The metal components of a well-built electric wheelchair/scooter — the frame, for example — are usually well-protected from exposure to water by being sealed and coated with protective finishes. Day to day use, though, inevitably dings up those metal components and those finishes. Exposure of metal frame components to water can result in corrosion that, depending on its extent, location, and duration, can undermine the structural integrity of the component or wheelchair. When I say corrosion, think rust that effectively eats the elements that comprise the metal your wheelchair’s frame is made of. Even before the structural integrity of a wheelchair is seriously undermined, the metal parts of the wheelchair will look dilapidated and old.

The undercarriage of a scooter can be vulnerable to splashing. Scooters are low to the ground. Electric wheelchairs tend to ride higher off the ground. Slushy snow can be a problem. Packed snow is OK.

What if your electric wheelchair/scooter gets really wet?

In a perfect world, your electric wheelchair shouldn’t get soaked. But even relatively small amounts of water or moisture can cause some of the problems we’ve talked about here depending on where the moisture is located and how long it’s allowed to linger. Is there anything you can do to protect your electric wheelchair from damage due to water and moisture? Yes! Here now, in four steps, is what to do when your electric wheelchair gets wet. These may seem obvious, but they are easy to forget. You (and your powerchair) will better off if you remember each of these each time your chair gets wet:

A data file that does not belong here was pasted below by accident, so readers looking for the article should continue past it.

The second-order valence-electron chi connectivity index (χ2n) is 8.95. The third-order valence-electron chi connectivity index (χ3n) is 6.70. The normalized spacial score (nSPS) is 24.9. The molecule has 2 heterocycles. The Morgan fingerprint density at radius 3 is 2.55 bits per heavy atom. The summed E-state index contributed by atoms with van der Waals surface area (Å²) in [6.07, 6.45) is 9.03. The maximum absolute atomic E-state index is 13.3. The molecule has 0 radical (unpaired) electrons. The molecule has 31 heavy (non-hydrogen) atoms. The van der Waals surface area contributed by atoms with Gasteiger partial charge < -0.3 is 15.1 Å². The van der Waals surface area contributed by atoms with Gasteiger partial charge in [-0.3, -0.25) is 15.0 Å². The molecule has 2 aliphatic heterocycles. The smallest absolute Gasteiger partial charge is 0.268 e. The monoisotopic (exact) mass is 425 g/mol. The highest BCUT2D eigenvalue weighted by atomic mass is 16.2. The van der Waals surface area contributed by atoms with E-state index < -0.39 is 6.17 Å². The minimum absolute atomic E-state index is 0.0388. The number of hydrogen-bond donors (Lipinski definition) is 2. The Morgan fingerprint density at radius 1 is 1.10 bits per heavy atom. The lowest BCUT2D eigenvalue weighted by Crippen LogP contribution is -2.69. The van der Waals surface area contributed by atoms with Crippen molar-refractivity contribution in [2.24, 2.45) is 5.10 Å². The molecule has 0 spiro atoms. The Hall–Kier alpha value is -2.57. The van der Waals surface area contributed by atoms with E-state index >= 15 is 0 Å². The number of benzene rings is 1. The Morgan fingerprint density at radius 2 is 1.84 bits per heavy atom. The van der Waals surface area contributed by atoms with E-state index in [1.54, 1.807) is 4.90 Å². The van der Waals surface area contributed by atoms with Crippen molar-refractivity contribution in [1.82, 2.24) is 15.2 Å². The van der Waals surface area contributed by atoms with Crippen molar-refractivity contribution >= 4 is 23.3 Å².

1. If your electric wheelchair has gotten wet, dry it as completely as you can with a towel or sheet. If you drive over snow melt (salt), wipe it off completely using a damp cloth, then wipe it dry.
  2. As you’re drying your electric wheelchair, carefully check the metal parts of your frame — with both your eyes and fingers. If you notice signs of rust or feel flaking or cracked surfaces, watch them carefully. If they progress, contact a Colorado Mobility to assess the structural integrity of your electric wheelchair
  3. Whenever possible, park and store your chair in as dry and warm a location as possible, ideally for up to 12 hours (overnight is good, too) to allow moisture that you can’t see or soak up with a towel to evaporate
  4. If you plan to go out and about with your electric wheelchair after it’s gotten wet — and has been dried and allowed to dry — test out the electronics before leaving home.
  5. If you notice any loss of electric or electronic function, or any intermittent failures or erratic function, contact Colorado Mobility.

Protect your electric wheelchair or scooter from exposure to too much water

Many electric wheelchair /scooter manufacturers design, build, and sell a wide variety of accessories that can help to protect your wheelchair from the potentially damaging effects of water. In particular, there is a wide range of accessories to protect the electrical and electronic components of your wheelchair. For example, many wheelchair manufacturers and aftermarket service and parts providers sell joystick and electrical panel covers that protect them from rain, but still allow full use of them.

Your scooter or electric wheelchair can also be protected from excessive water exposure by physical accessories such as a canopy. What accessories are right for you will depend on a wide variety of factors, including the make and model of your wheelchair, where you live, how often you expect to be out in significant rainfall or moisture, and any financial considerations.